Essay about Insulin, Glucagon and Somatostatin

Essay about Insulin, Glucagon and Somatostatin

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Insulin, Glucagon and Somatostatin

The principal role of the pancreatic hormones is the regulation of
whole-body energy metabolism, principally by regulating the
concentration and activity of numerous enzymes involved in catabolism
and anabolism of the major cell energy supplies.

The earliest of these hormones recognized was insulin, whose major
function is to counter the concerted action of a number of
hyperglycemia-generating hormones and to maintain low blood glucose
levels. Because there are numerous hyperglycemic hormones, untreated
disorders associated with insulin generally lead to severe
hyperglycemia and shortened life span. Insulin is a member of a family
of structurally and functionally similar molecules that include the
insulin-like growth factors (IGF-1 and IGF-2), and relaxin. The
tertiary structure of all 4 molecules is similar, and all have
growth-promoting activities, but the dominant role of insulin is
metabolic while the dominant roles of the IGFs and relaxin are in the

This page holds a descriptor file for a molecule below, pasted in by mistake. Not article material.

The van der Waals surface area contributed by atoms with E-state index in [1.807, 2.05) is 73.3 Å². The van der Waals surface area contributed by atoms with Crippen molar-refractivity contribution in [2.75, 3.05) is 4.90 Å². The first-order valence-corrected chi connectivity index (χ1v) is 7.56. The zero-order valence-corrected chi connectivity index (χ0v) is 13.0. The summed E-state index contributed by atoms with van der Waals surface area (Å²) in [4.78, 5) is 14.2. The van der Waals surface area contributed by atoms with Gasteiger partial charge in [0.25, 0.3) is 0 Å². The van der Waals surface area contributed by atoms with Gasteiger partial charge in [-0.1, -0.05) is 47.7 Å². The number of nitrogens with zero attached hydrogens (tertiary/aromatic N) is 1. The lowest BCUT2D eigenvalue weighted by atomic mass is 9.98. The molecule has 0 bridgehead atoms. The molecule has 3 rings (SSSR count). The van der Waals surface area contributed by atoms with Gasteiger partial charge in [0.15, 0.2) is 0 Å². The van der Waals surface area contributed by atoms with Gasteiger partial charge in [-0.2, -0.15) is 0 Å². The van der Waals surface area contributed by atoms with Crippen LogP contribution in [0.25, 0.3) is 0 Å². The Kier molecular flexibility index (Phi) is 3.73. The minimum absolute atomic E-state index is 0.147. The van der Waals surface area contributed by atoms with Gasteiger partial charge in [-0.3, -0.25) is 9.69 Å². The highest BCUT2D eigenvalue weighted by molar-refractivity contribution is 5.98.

regulation of cell growth and differentiation.

Insulin is synthesized as a preprohormone in the b cells of the islets
of Langerhans. Its signal peptide is removed in the cisternae of the
endoplasmic reticulum and it is packaged into secretory vesicles in
the Golgi, folded to its native structure, and locked in this
conformation by the formation of 2 disulfide bonds. Specific protease
activity cleaves the center third of the molecule, which dissociates
as C peptide, leaving the amino terminal B peptide disulfide bonded to
the carboxy terminal A peptide.

Insulin secretion from b cells is principally regulated by plasma
glucose levels, but...


... middle of paper ...


...s to
adenylate cyclase. The resultant increases in cAMP and PKA reverse all
of the effects described above that insulin has on liver. The
increases also lead to a marked elevation of circulating glucose, with
the glucose being derived from liver gluconeogenesis and liver
glycogenolysis.

Somatostatin, secreted by d cells of the pancreas, is a 14--amino acid
peptide, identical to somatostatin secreted by the hypothalamus. In
neural tissue somatostatin inhibits GH secretion and thus has systemic
effects. In the pancreas, somatostatin acts a paracrine inhibitor of
other pancreatic hormones and thus also has systemic effects. It has
been speculated that somatostatin secretion responds principally to
blood glucose levels, increasing as blood glucose levels rise and thus
leading to down-regulation of glucagon secretion.

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